Remember the easy sewing project from yesterday, showing how to make a bag? It was a fun project for little fingers but we turned it into a springboard for another activity too, by making a scavenger hunt on the reverse side.
First we had a blast of ideas for all the things we might find on our nature walk . The children shouted them out and we put all the ideas down on some stickers. Some wrote them down, some drew pictures and I scribed the others. Here a some of the things they came up with:
leaves, sticks, twigs, branches, trees, feathers, pinecones, grass, acorns, conkers, squirrels, cobwebs, bark
Then I asked them to think what colours, shapes and textures we might find:
hard, cold, smooth, spiky, soft, sticky, floaty, pointy, round, scratchy, tall, long
Once we’d captured all the ideas, we stuck our stickers all over one side of the bag – we put them on the side without the child’s initial on, and added the stickers before we laminated the paper. This became the reverse side to our scavenger hunt bag. Then we set off on our nature walk to see how many things we could find to match the words we’d thought of.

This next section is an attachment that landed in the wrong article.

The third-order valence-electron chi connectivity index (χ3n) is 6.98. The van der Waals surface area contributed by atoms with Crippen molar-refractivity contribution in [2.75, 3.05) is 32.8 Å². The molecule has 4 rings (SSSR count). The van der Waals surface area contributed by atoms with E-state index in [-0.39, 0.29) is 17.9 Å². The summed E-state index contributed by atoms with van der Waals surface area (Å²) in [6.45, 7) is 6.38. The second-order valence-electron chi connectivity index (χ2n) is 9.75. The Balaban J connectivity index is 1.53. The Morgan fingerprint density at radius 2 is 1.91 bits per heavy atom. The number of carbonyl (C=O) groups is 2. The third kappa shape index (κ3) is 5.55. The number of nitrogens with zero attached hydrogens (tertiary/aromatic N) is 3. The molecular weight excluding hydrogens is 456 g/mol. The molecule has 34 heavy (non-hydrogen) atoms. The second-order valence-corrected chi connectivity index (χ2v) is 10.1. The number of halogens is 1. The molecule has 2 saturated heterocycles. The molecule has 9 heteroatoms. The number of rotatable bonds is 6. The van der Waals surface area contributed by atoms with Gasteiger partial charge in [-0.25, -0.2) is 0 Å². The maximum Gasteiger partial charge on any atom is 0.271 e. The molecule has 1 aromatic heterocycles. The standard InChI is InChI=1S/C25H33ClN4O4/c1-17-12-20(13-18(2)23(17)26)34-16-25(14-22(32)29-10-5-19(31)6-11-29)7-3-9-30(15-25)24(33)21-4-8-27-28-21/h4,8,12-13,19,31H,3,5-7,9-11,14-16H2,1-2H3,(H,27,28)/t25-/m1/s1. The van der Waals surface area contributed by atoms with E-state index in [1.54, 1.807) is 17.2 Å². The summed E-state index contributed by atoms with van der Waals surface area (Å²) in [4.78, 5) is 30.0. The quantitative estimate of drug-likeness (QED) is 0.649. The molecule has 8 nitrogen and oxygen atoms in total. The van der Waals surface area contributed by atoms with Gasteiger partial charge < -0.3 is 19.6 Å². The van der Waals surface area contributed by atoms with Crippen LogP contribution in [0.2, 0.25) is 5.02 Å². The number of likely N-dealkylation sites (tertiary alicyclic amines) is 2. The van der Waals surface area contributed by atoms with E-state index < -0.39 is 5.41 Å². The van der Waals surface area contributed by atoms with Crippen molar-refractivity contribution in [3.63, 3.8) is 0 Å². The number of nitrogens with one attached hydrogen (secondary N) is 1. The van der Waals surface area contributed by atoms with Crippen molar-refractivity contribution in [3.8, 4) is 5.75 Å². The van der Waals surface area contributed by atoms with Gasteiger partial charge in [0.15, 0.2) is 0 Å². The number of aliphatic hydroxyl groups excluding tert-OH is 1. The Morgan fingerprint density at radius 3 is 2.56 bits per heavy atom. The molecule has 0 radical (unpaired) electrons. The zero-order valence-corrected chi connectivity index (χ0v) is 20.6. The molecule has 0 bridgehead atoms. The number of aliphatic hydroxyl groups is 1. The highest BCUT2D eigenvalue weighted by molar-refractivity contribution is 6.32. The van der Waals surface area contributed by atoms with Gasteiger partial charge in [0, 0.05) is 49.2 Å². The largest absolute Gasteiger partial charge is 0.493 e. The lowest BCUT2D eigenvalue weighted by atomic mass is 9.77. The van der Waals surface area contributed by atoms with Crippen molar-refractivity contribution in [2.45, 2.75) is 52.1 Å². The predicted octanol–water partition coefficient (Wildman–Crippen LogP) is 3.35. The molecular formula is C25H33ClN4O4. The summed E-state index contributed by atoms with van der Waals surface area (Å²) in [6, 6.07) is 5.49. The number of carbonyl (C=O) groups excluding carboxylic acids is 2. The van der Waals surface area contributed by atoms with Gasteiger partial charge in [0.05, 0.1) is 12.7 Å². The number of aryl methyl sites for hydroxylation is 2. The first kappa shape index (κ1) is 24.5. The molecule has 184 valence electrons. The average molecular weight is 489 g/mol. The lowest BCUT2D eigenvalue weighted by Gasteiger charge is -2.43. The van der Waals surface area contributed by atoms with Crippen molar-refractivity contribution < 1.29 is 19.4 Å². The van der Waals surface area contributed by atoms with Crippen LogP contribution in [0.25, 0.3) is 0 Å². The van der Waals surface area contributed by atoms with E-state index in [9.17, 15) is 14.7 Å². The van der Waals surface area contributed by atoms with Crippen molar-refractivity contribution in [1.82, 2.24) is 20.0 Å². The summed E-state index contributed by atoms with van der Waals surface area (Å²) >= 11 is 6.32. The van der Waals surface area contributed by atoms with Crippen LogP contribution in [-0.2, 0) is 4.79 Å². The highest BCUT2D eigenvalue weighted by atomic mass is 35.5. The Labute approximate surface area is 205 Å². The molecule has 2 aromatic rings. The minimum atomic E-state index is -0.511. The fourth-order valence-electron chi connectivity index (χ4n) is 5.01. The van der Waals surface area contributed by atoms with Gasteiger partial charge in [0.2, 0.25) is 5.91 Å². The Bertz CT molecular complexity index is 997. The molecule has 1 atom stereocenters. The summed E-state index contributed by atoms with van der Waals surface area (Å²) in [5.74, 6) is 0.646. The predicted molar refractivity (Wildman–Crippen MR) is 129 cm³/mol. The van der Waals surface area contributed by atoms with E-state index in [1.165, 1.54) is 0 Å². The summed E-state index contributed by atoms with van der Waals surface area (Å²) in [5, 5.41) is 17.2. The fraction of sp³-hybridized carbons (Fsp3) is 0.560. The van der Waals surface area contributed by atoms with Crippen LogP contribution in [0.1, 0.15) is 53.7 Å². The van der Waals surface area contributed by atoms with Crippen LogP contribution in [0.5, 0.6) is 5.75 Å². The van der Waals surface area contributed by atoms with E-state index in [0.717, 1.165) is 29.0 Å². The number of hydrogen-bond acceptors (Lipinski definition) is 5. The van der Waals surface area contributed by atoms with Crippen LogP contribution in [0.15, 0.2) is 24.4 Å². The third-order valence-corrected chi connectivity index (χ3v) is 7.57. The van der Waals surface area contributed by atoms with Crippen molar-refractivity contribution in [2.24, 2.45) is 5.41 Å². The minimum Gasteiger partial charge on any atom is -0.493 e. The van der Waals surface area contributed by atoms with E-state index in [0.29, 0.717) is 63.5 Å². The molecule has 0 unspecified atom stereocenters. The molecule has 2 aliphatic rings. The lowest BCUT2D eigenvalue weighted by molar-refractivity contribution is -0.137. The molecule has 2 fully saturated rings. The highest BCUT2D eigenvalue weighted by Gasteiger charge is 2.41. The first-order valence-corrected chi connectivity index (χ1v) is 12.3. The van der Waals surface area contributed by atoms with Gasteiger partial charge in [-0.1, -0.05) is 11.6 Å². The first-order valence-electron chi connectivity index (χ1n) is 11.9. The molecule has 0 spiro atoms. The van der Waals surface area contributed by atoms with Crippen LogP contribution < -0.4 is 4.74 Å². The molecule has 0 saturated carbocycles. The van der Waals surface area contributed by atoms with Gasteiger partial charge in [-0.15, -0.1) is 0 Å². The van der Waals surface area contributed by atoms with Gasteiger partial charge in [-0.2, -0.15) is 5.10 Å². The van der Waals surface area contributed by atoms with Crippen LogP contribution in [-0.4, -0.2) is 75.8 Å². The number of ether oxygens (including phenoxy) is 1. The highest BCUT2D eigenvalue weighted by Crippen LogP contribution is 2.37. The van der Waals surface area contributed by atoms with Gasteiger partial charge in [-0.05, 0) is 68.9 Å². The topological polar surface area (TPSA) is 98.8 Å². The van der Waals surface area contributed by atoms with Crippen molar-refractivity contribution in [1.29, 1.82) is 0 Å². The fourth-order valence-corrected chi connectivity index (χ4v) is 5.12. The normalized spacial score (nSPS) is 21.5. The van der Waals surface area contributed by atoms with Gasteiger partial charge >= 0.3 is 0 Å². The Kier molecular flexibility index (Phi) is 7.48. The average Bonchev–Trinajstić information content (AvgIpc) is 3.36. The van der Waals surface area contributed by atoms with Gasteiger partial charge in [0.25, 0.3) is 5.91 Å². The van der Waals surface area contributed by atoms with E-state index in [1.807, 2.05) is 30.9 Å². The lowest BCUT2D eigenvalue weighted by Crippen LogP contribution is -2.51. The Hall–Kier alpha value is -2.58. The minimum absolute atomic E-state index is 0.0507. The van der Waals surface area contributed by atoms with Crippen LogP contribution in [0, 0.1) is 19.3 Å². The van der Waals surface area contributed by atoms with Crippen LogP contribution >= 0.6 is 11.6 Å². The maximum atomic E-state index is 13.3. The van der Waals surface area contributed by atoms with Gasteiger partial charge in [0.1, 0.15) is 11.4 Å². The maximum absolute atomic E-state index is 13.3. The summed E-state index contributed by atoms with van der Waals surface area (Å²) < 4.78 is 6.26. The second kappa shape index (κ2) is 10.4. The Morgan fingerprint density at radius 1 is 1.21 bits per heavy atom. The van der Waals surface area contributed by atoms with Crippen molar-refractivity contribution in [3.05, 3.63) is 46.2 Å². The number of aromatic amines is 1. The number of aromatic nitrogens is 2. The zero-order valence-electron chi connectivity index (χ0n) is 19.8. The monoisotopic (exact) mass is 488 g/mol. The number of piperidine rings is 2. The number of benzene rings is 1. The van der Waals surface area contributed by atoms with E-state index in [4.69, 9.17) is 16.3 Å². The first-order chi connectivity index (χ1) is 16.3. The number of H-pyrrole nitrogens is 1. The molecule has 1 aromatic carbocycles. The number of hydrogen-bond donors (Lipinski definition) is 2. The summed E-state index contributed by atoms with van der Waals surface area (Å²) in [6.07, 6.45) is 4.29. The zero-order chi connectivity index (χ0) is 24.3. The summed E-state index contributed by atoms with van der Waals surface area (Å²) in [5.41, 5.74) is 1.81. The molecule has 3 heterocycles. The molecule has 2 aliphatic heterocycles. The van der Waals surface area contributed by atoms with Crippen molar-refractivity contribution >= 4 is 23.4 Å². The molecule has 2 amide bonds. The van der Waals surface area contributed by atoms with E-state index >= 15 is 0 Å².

Having a bag for each child encourages everyone to join in and gives everyone a turn to find treasures. It also means I’m not the only one carrying everything – and collects a great variety of items to explore in the other activities we have planned for this week.
The list of ideas on the bag is a prompt to invite the children to explore the shape and feel of everything they find, and to use their eyes and ears to seek out lots of different items. The bag design makes it easy for the children to carry the list with them, and the initials on the flip side lets each child locate their bag of goodies.
Come back tomorrow to see what we did with all the things we found.
And hop back to yesterday’s post if you’d like all the instructions for how to make a bag.